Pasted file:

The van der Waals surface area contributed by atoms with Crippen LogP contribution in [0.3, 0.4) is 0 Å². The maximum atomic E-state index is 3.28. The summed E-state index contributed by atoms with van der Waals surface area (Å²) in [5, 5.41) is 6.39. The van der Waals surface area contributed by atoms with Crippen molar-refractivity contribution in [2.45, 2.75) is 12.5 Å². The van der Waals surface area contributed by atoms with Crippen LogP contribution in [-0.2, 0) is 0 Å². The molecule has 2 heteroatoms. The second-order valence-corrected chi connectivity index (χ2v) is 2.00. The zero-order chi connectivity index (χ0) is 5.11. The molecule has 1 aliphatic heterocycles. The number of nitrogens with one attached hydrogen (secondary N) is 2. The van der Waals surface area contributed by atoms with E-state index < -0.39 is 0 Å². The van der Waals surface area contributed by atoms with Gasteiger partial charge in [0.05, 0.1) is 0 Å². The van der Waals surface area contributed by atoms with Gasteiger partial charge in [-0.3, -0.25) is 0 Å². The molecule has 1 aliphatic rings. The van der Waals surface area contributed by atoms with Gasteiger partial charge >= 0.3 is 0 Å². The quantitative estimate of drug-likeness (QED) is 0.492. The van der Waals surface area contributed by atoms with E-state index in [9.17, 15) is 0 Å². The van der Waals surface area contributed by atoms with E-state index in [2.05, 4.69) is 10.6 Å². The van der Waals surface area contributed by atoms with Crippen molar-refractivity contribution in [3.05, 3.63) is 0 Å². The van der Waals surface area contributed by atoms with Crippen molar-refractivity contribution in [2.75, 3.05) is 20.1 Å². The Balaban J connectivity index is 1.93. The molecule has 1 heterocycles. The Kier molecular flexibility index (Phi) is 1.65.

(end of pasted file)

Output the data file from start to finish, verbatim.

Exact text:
The van der Waals surface area contributed by atoms with Crippen LogP contribution in [0.3, 0.4) is 0 Å². The maximum atomic E-state index is 3.28. The summed E-state index contributed by atoms with van der Waals surface area (Å²) in [5, 5.41) is 6.39. The van der Waals surface area contributed by atoms with Crippen molar-refractivity contribution in [2.45, 2.75) is 12.5 Å². The van der Waals surface area contributed by atoms with Crippen LogP contribution in [-0.2, 0) is 0 Å². The molecule has 2 heteroatoms. The second-order valence-corrected chi connectivity index (χ2v) is 2.00. The zero-order chi connectivity index (χ0) is 5.11. The molecule has 1 aliphatic heterocycles. The number of nitrogens with one attached hydrogen (secondary N) is 2. The van der Waals surface area contributed by atoms with E-state index < -0.39 is 0 Å². The van der Waals surface area contributed by atoms with Gasteiger partial charge in [0.05, 0.1) is 0 Å². The van der Waals surface area contributed by atoms with Gasteiger partial charge in [-0.3, -0.25) is 0 Å². The molecule has 1 aliphatic rings. The van der Waals surface area contributed by atoms with Gasteiger partial charge >= 0.3 is 0 Å². The quantitative estimate of drug-likeness (QED) is 0.492. The van der Waals surface area contributed by atoms with E-state index in [9.17, 15) is 0 Å². The van der Waals surface area contributed by atoms with E-state index in [2.05, 4.69) is 10.6 Å². The van der Waals surface area contributed by atoms with Crippen molar-refractivity contribution in [3.05, 3.63) is 0 Å². The van der Waals surface area contributed by atoms with Crippen molar-refractivity contribution in [2.75, 3.05) is 20.1 Å². The Balaban J connectivity index is 1.93. The molecule has 1 heterocycles. The Kier molecular flexibility index (Phi) is 1.65.